From his arrival on 20th April until 6th May, Plunkett spent 2 weeks in Berlin talking with Casement on one hand,and the German Foreign Office and Sept IIIb on the other. He wrote a report for the Germans on the military situation in Ireland, the deployment of troops on a county by county basis.
1915 Apr 27. Quinlisk and Dowling meet Plunkett in Berlin. Quinlisk says of Plunkett "One would never associate the soldiers and burning patriot with the rather sickly looking young man, who looked more like a dreamer and a poet than anything else"
He then moved to Limburg and appears to have taken over the running of the recruitment campaign from Father Nicholson.
1915 May 7 . Plunkett arrives at Limburg, and meets Father Nicholson and Crotty. Plunkett appears to have stayed, while at Limburg, at the Order of Palatine Father's Monastery at Limburg. He stayed here until Jun 1, so just under half his time in Germany was spent at Limburg
1915 May 12. Plunkett writes to Casement "I believe that the chief reason of the small amount of influence that Father Nicholson has is due to the fact that they know he is here for a purpose" However the new interview methods used with the Irish prisoners appear ro be working and one can see from Plunkett's diary that they appear to have recruited 56 men between 8th and 12th May. Then for some reason they do not get any more men.
1915 May 18. Casement writes to Wedel that Plunkett will "stay on some time to arrange some matters he is interested in" In fact between 10th and 20th May Plunkett was having almost daily meetings with Boehm. They appear to have been negotiating guns, though it is not possible top be absolutely certain from Plunketts cryptic diary entries. Plunketts diary records figures against three of these days - 174,000; 10,000; 194,000. Then there is a time gap before figures resume with 25,000 plus big ships; 12,000 plus ship; 4,800 plus ship; 12,000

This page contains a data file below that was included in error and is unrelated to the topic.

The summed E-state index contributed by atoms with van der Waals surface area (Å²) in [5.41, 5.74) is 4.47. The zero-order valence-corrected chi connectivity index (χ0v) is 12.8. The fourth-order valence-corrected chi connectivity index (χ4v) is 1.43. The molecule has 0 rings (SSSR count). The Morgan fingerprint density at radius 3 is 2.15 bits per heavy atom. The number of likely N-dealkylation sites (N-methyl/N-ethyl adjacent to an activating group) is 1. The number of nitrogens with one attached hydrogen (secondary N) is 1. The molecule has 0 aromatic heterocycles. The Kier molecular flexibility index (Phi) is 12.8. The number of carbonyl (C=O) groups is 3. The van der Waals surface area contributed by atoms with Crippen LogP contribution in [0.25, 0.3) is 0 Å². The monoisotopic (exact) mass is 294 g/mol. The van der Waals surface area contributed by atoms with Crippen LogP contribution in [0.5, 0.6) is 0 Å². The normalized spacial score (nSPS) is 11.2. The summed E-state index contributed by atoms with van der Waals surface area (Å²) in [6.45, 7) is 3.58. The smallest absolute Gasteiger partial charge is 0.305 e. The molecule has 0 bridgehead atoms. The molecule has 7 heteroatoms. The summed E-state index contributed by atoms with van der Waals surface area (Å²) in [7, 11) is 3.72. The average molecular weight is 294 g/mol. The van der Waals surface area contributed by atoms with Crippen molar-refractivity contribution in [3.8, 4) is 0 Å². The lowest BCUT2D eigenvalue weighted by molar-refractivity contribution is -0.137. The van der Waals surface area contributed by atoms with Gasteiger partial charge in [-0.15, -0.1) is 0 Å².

1915 June 1. Plunkett returns to Berlin. Over his entire stay he seems to have met with Boehm over 20 times, and Boehm was his main contact with the Germans.
1915 Jun 18. Casement accompanies Plunkett and Father Nicholson for Plunkett and Nicholson to say goodbye to the men. Nicholson was returning to New York, and Plunkett to Ireland. Plunkett, Boehm and Casement meet to discuss progress. Quinlisk says that Casement's position at this point was that "he was not wholly dissatisfied at the progress we had made, and in fact told us that the nucleus of the Brigade was all that he needed in order to convince the Imperial Government "
1915 Jun 19. Plunkett leaves German bound for Berne, Switzerland carrying a German passport issued to him by the German Foreign Office in the name of James Motley Pinkerton. He crossed the German Swiss border at Singen, and picked up his own papers there in the name of Plunkett.
He then travelled to New York to inform Clan na Gael leaders on the preparations for the revolt. On his return he was appointed to the IRB military council but fell ill in early 1916 and had to undergo throat surgery. Despite his illness, he took his place in the GPO and signed the Proclamation. Like the other signatories he was sentenced to death. He married the artist, Grace Gifford, in his cell in Kilmainham Gaol shortly before his execution on 4th May 1916 by firing squad.